aesars Entertainment CEO Tom Reeg said on Monday that the further legalization of sports betting is one of the biggest growth opportunities for the gaming industry in perhaps over two decades.
“This is an enormous opportunity. I’d liken it to when states outside of Nevada and New Jersey started to legalize riverboat casinos in the ’90s,” he told CNBC.
Also on Monday, ESPN had announced it had signed an agreement that makes Caesars, through its sports betting partner, William Hill, a co-exclusive partner for gambling link-outs from ESPN. “We think there’s a lot of money to be made here over time, and we’re seeing a lot of interest from non-gaming operators,” Reeg said of legalized sports betting. “This ESPN agreement being the latest evidence of that.”
As part of Monday’s multi-year deal, Caesars Sportsbook by William Hill becomes a sponsor of ESPN’s fantasy sports products, and Caesars is also the exclusive odds provider for ESPN. The two companies have worked together in the past. Last month, ESPN debuted a studio at Caesar’s The LINQ Hotel.
Reeg said the fact that legalization of sports betting in additional states is still relatively new may make the gaming industry difficult to evaluate right now. “We have not seen a growth opportunity in this space in quite some time, so it’s an adjustment for analysts to look at a hyper-growth piece of a business that has been mature,” he said.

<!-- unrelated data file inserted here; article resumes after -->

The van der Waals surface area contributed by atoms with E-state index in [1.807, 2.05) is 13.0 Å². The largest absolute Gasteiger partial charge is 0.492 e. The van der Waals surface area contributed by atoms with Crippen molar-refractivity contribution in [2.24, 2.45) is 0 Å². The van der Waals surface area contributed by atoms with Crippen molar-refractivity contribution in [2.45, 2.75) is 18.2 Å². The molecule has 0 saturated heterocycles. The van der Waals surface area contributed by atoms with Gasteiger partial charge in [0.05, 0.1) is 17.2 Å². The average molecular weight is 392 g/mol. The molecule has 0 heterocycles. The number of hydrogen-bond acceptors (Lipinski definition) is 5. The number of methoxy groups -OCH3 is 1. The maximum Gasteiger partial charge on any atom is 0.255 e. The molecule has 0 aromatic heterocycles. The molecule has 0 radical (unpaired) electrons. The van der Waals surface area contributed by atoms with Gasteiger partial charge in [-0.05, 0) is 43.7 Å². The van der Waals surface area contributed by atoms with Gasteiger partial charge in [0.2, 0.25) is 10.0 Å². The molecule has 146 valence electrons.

With states facing significant revenue shortfalls due to the Covid-19 pandemic, Reeg said he thinks sports betting may be considered by legislatures across the U.S. as a way to plug some tax holes. In May, Penn National CEO Jay Snowden shared a similar position in an interview with CNBC.
“We’re in the very early stages of legalization of sports betting,” Reeg said Monday. “I’d expect to see states that have budget issues related to the post-Covid era that may look to sports and online as a way to raise tax revenue.”